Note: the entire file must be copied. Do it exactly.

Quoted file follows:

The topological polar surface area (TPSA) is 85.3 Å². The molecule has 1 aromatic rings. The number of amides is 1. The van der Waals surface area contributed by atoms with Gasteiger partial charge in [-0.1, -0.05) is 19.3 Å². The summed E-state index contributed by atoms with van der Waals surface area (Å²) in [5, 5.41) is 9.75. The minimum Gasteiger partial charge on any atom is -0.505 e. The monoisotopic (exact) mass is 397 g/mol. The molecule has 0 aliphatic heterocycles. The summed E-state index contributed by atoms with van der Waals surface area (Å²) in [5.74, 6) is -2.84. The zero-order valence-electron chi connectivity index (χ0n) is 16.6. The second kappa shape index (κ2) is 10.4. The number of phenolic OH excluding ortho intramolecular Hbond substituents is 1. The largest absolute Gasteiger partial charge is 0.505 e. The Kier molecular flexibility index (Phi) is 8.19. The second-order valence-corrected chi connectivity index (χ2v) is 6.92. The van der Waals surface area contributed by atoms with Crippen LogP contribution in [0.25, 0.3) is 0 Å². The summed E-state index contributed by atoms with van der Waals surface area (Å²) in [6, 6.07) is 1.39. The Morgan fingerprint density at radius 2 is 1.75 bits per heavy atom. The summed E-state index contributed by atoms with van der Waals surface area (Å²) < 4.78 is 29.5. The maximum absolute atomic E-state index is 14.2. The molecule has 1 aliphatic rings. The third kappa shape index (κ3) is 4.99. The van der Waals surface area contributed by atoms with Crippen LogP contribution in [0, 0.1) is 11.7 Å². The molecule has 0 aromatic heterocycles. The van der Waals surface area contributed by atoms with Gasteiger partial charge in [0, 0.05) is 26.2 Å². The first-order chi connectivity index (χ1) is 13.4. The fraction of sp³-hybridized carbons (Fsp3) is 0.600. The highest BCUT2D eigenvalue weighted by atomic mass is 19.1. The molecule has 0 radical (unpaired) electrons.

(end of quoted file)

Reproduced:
The topological polar surface area (TPSA) is 85.3 Å². The molecule has 1 aromatic rings. The number of amides is 1. The van der Waals surface area contributed by atoms with Gasteiger partial charge in [-0.1, -0.05) is 19.3 Å². The summed E-state index contributed by atoms with van der Waals surface area (Å²) in [5, 5.41) is 9.75. The minimum Gasteiger partial charge on any atom is -0.505 e. The monoisotopic (exact) mass is 397 g/mol. The molecule has 0 aliphatic heterocycles. The summed E-state index contributed by atoms with van der Waals surface area (Å²) in [5.74, 6) is -2.84. The zero-order valence-electron chi connectivity index (χ0n) is 16.6. The second kappa shape index (κ2) is 10.4. The number of phenolic OH excluding ortho intramolecular Hbond substituents is 1. The largest absolute Gasteiger partial charge is 0.505 e. The Kier molecular flexibility index (Phi) is 8.19. The second-order valence-corrected chi connectivity index (χ2v) is 6.92. The van der Waals surface area contributed by atoms with Crippen LogP contribution in [0.25, 0.3) is 0 Å². The summed E-state index contributed by atoms with van der Waals surface area (Å²) in [6, 6.07) is 1.39. The Morgan fingerprint density at radius 2 is 1.75 bits per heavy atom. The summed E-state index contributed by atoms with van der Waals surface area (Å²) < 4.78 is 29.5. The maximum absolute atomic E-state index is 14.2. The molecule has 1 aliphatic rings. The third kappa shape index (κ3) is 4.99. The van der Waals surface area contributed by atoms with Crippen LogP contribution in [0, 0.1) is 11.7 Å². The molecule has 0 aromatic heterocycles. The van der Waals surface area contributed by atoms with Gasteiger partial charge in [0, 0.05) is 26.2 Å². The first-order chi connectivity index (χ1) is 13.4. The fraction of sp³-hybridized carbons (Fsp3) is 0.600. The highest BCUT2D eigenvalue weighted by atomic mass is 19.1. The molecule has 0 radical (unpaired) electrons.